Review: Bravery is the Soul of "Wit"
Written by Margaret Edson
Directed by Brynn Asha Walker
Presented by The Seeing Place Theater at The Paradise Factory
64 East 4th Street, Manhattan, NYC
December 30, 2021-January 16, 2022
|Janice Hall, Erin Cronican, & Christopher James Murray. Photo by Russ Rowland|
The Seeing Place Theater (TSP), a group dedicated to "actor-driven, social justice theater" that inspires audiences to action, begins its twelfth season with a riveting production of Margaret Edson's Pulitzer Prize-winning play Wit. Wit's narrator-protagonist Vivian Bearing (Erin Cronican) holds a doctorate in 17th-century English literature, and her research focuses on John Donne, especially on his sequence of Holy Sonnets, composed in 1609-1610 and circulated in manuscript. Firmly established in her career at 50, Bearing has been diagnosed with Stage IV ovarian cancer, and the certainties of scansion seem both more and less important than ever before as she brings her intelligence, anger, and humor to bear on reckoning with her life and her death. In the hands of TSP, Wit’s balance of pain and humor, of humanity and rigor, is handled deftly, and the result is a strikingly original and compelling staging of a play with which audiences may be familiar.
Bearing says that Donne's work is characterized by outbreaks of wit, a flexible, multi-layered concept, and that work acts as both a touchstone for and a parallel to Bearing. Donne's Holy Sonnets display what Dr. Jason Posner (Robin Friend), a former student of Bearing's and current research fellow under her physician Dr. Kelekian (Christopher James Murray), cleverly calls "salvation anxiety" (more than a decade later, a severe illness would prompt Donne to produce the further meditations on mortality of Devotions Upon Emergent Occasions). The play raises the possibility that the complexity of Donne's sonnets function as a barrier against such anxiety. Does Donne hide behind wit? Does Bearing? Bearing from the first uses her literary training as a defense and a way of approaching/coping, and certainly rigor, that academic favorite, plays such a role, which becomes increasingly clear as she reflects upon her past devotion to being uncompromising in her life and work. Bearing's scholarly mentor, E. M. Ashford (Janice Hall), emphasizes detailed, painstaking labor in her approach to Donne, and while such an approach may lead, via punctuation analysis, to insights such as the reduction of death to a "comma" in Holy Sonnet 10, it also, as Posner, who has his own issues with emotional connection, observes, takes the poetry out of poetry.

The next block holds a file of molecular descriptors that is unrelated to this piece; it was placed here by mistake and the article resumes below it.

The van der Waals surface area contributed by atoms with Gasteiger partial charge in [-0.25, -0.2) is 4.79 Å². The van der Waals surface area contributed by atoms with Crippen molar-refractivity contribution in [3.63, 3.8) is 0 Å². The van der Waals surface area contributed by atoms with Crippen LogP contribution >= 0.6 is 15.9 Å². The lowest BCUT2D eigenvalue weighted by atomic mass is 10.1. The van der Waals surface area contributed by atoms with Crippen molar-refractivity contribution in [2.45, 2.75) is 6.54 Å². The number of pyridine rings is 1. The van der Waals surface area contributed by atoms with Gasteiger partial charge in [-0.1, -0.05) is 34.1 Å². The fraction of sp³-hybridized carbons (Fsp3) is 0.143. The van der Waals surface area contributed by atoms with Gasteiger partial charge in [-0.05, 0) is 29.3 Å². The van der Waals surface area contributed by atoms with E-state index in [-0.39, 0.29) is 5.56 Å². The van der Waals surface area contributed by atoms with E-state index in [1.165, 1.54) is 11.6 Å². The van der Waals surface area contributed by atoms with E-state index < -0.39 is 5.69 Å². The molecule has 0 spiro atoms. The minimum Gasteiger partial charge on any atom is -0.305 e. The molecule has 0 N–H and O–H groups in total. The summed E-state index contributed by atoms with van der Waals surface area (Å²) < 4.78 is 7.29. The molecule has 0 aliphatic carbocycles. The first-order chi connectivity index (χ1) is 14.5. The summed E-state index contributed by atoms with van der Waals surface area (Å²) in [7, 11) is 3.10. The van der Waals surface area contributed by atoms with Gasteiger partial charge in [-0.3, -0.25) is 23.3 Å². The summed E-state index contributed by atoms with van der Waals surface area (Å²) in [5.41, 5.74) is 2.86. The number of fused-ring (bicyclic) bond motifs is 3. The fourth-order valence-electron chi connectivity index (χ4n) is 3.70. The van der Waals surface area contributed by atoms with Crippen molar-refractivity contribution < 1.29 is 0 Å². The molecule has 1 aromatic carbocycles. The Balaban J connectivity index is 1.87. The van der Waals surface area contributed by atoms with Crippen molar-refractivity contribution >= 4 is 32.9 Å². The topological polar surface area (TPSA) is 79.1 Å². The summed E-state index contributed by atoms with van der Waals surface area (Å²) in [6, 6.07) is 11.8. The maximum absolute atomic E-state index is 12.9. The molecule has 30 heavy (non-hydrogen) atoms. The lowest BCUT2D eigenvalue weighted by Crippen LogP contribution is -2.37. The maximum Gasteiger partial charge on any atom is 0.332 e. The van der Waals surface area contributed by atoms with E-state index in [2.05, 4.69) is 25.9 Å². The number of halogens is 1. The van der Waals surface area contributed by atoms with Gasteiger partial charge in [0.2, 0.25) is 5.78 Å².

|Robin Friend & Erin Cronican. Photo by Russ Rowland|
TSP is a theater collective impacted by the experiences of each of its members: in addition to Cronican, Friend is also a cancer survivor. In a gesture that breaks down boundaries of stage and performance, audience members are invited to respond on a 3x5 card, which will be added to the memorial wall near the theater's entrance, to how cancer has touched their lives, and they can also purchase a memorial candle, for a donation of $1 or more, which will be lit throughout the show's run. The program notes that "wit" "originally meant witness," and this Wit can indeed feel like a collective act of bearing (pun intended?) witness to something that is simultaneously visceral and intellectual.
-John R. Ziegler and Leah Richards